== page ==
Background: Rheumatoid arthritis (RA) is a disabling and progressive chronic autoimmune disease with associated burden in terms of work disability.
Objectives: To investigate the impact that RA associated pain and disease activity have on the level of work impairment patients experience, using data from the Burden of Rheumatoid Arthritis across Europe: a Socioeconomic Survey (BRASS).
Methods: Data were extracted from BRASS, a societal perspective observational RA dataset across 10 European countries (EU5, Denmark, Sweden, Hungary, Poland and Romania). 476 RA specialising clinicians provided information on 4,079 adult patients; of these, 2,087 patients completed corresponding questionnaires about the burden of RA. 646 patients were included in the analysis, having completed a patient questionnaire and with the physician having provided a DAS28-CRP score.
Descriptive analysis was used to explore the association between pain level, disease activity and productivity impairment due to RA. Summary measures were derived from BRASS data in which the Work Productivity and Activity Impairment Questionnaire was used to quantify impairment caused by the patient’s RA, taking into account not only the proportion of time the patient is absent, but also the impact on their ability to perform their job. The relationship between disease severity (as measured by DAS28-CRP score), pain level (measured across 4 categories from ‘no pain’, ‘mild’, ‘moderate’ to ‘severe pain’) and overall work impairment was further explored using a generalised linear model where pain level and severity were modelled as explanatory variables against the overall work impairment outcome, while adjusting for covariates including age, gender and BMI.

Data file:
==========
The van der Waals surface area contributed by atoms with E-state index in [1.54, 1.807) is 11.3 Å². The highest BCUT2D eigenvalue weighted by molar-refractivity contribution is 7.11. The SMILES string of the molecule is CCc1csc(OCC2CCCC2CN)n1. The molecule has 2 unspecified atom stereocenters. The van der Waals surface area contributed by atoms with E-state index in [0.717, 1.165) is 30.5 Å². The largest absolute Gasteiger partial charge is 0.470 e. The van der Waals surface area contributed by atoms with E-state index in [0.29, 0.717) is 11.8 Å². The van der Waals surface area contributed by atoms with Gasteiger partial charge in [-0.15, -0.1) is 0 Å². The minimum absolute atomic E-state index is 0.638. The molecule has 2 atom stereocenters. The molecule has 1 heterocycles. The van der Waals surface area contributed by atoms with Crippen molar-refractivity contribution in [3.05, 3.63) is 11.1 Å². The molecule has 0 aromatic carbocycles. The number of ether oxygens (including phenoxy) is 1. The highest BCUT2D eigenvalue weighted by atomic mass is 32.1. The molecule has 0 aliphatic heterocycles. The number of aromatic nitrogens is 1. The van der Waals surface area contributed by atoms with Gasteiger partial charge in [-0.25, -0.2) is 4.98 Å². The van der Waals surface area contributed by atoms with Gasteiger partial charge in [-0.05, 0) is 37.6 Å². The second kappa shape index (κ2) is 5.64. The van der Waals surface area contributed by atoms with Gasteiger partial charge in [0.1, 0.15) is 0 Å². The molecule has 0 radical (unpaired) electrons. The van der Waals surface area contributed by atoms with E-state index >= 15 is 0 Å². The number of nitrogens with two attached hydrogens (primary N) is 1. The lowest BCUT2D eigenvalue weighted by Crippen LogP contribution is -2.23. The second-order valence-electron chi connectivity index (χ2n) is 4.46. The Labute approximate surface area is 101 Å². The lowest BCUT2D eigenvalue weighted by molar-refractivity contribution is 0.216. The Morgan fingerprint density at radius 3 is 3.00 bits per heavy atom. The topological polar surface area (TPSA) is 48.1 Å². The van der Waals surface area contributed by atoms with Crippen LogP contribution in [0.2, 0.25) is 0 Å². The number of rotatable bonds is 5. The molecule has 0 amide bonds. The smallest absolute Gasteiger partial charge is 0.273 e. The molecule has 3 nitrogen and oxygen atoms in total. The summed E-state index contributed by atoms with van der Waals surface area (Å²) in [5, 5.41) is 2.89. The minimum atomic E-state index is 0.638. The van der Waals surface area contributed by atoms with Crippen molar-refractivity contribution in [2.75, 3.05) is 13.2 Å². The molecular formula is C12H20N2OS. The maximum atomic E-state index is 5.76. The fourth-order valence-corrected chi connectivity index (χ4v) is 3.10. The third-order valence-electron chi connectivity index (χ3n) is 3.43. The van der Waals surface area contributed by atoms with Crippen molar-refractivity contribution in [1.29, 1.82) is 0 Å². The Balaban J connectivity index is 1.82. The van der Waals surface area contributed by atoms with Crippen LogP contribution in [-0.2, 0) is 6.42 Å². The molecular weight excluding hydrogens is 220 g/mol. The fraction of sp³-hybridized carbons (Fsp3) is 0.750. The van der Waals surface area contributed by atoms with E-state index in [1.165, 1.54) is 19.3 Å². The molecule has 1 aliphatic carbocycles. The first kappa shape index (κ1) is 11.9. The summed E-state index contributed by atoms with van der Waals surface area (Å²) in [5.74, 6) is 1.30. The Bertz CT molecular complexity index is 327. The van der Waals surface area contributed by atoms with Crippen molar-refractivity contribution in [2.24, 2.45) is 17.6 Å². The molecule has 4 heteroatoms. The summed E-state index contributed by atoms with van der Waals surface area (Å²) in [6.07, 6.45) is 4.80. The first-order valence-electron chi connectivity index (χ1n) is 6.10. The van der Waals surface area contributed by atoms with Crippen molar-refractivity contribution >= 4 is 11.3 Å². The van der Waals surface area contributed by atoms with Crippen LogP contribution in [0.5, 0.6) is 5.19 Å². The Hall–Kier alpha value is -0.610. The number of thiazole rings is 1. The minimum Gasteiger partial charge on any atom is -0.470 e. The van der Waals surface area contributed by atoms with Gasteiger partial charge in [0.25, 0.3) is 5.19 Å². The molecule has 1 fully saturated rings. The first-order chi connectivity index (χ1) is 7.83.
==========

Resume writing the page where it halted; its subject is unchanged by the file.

Results: Of the 646 included in the analysis, average age was 54.6(14.1) years; mean (standard deviation), average DAS28-CRP score was 3.1(1.2), and average disease duration was 7(10) years; median (interquartile range). Descriptive analysis indicated that with greater levels of pain and/or disease activity, patients suffered increased levels of both work and activity impairment. The average marginal effect of covariates was calculated from regression outputs. Both pain level and DAS28-CRP score independently had a statistically significant association with work impairment; a unit increase in DAS28 score meant an increase in work impairment of 4.7% (p=0.011), whereas existence of ‘mild’, ‘moderate’ or ‘severe pain’ versus ‘no pain’ increased impairment by 33.3%, 43.4% and 45.0% respectively (p<0.05), with confounders age, gender, BMI and either DAS28-CRP or pain level held constant.
Conclusions: Results from this large, multinational survey in Europe show that subjective domains of the disease, such as pain, could be as important as objective measures of RA activity in affecting a patient’s ability to work; analysis suggested both pain and severity independently have a significant impact on work and activity impairment due to RA.
Disclosure of Interest: J. Galloway Consultant for: Receiving honorarium for speaking from Pfizer, UCB, Celgene and BMS., J.-P. Capron Employee of: Eli Lilly & Company, F. De Leonardis Shareholder of: Eli Lilly & Company, Employee of: Eli Lilly & Company, W. Fakhouri Employee of: Eli Lilly & Company, T. Burke: None declared
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